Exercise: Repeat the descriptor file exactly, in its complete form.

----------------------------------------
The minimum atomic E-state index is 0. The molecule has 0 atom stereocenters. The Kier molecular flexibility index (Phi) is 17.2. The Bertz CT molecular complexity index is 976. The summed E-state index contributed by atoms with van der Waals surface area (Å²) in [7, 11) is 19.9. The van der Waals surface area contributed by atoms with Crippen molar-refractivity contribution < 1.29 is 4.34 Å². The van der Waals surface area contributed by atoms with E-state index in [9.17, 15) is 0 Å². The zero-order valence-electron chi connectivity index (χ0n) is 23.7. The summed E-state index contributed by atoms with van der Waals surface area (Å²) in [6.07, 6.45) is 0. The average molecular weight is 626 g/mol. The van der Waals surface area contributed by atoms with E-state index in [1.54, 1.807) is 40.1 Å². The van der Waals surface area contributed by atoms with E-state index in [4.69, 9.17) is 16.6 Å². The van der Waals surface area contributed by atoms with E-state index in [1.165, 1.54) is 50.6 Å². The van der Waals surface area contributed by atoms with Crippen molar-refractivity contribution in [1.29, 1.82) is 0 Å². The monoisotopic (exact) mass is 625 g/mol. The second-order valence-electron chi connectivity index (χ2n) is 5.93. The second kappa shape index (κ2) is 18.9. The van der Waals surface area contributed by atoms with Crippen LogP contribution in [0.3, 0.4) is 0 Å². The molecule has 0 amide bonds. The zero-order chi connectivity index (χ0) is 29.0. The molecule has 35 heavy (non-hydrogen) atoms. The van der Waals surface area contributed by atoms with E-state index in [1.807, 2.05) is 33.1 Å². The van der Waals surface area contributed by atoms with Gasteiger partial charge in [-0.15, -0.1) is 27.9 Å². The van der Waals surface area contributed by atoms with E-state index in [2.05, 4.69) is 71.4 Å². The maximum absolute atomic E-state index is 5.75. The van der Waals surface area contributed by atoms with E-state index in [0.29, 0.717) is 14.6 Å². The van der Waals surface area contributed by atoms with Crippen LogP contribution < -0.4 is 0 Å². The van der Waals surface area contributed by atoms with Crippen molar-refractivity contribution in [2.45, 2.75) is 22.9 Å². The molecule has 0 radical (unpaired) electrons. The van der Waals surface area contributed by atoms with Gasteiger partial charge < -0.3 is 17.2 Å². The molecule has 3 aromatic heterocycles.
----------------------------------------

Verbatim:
The minimum atomic E-state index is 0. The molecule has 0 atom stereocenters. The Kier molecular flexibility index (Phi) is 17.2. The Bertz CT molecular complexity index is 976. The summed E-state index contributed by atoms with van der Waals surface area (Å²) in [7, 11) is 19.9. The van der Waals surface area contributed by atoms with Crippen molar-refractivity contribution < 1.29 is 4.34 Å². The van der Waals surface area contributed by atoms with E-state index in [9.17, 15) is 0 Å². The zero-order valence-electron chi connectivity index (χ0n) is 23.7. The summed E-state index contributed by atoms with van der Waals surface area (Å²) in [6.07, 6.45) is 0. The average molecular weight is 626 g/mol. The van der Waals surface area contributed by atoms with E-state index in [1.54, 1.807) is 40.1 Å². The van der Waals surface area contributed by atoms with E-state index in [4.69, 9.17) is 16.6 Å². The van der Waals surface area contributed by atoms with E-state index in [1.165, 1.54) is 50.6 Å². The van der Waals surface area contributed by atoms with Crippen molar-refractivity contribution in [1.29, 1.82) is 0 Å². The monoisotopic (exact) mass is 625 g/mol. The second-order valence-electron chi connectivity index (χ2n) is 5.93. The second kappa shape index (κ2) is 18.9. The van der Waals surface area contributed by atoms with Crippen LogP contribution in [0.3, 0.4) is 0 Å². The molecule has 0 amide bonds. The zero-order chi connectivity index (χ0) is 29.0. The molecule has 35 heavy (non-hydrogen) atoms. The van der Waals surface area contributed by atoms with E-state index in [1.807, 2.05) is 33.1 Å². The van der Waals surface area contributed by atoms with Gasteiger partial charge in [-0.15, -0.1) is 27.9 Å². The van der Waals surface area contributed by atoms with E-state index in [2.05, 4.69) is 71.4 Å². The maximum absolute atomic E-state index is 5.75. The van der Waals surface area contributed by atoms with E-state index in [0.29, 0.717) is 14.6 Å². The van der Waals surface area contributed by atoms with Crippen LogP contribution < -0.4 is 0 Å². The van der Waals surface area contributed by atoms with Crippen molar-refractivity contribution in [2.45, 2.75) is 22.9 Å². The molecule has 0 radical (unpaired) electrons. The van der Waals surface area contributed by atoms with Gasteiger partial charge < -0.3 is 17.2 Å². The molecule has 3 aromatic heterocycles.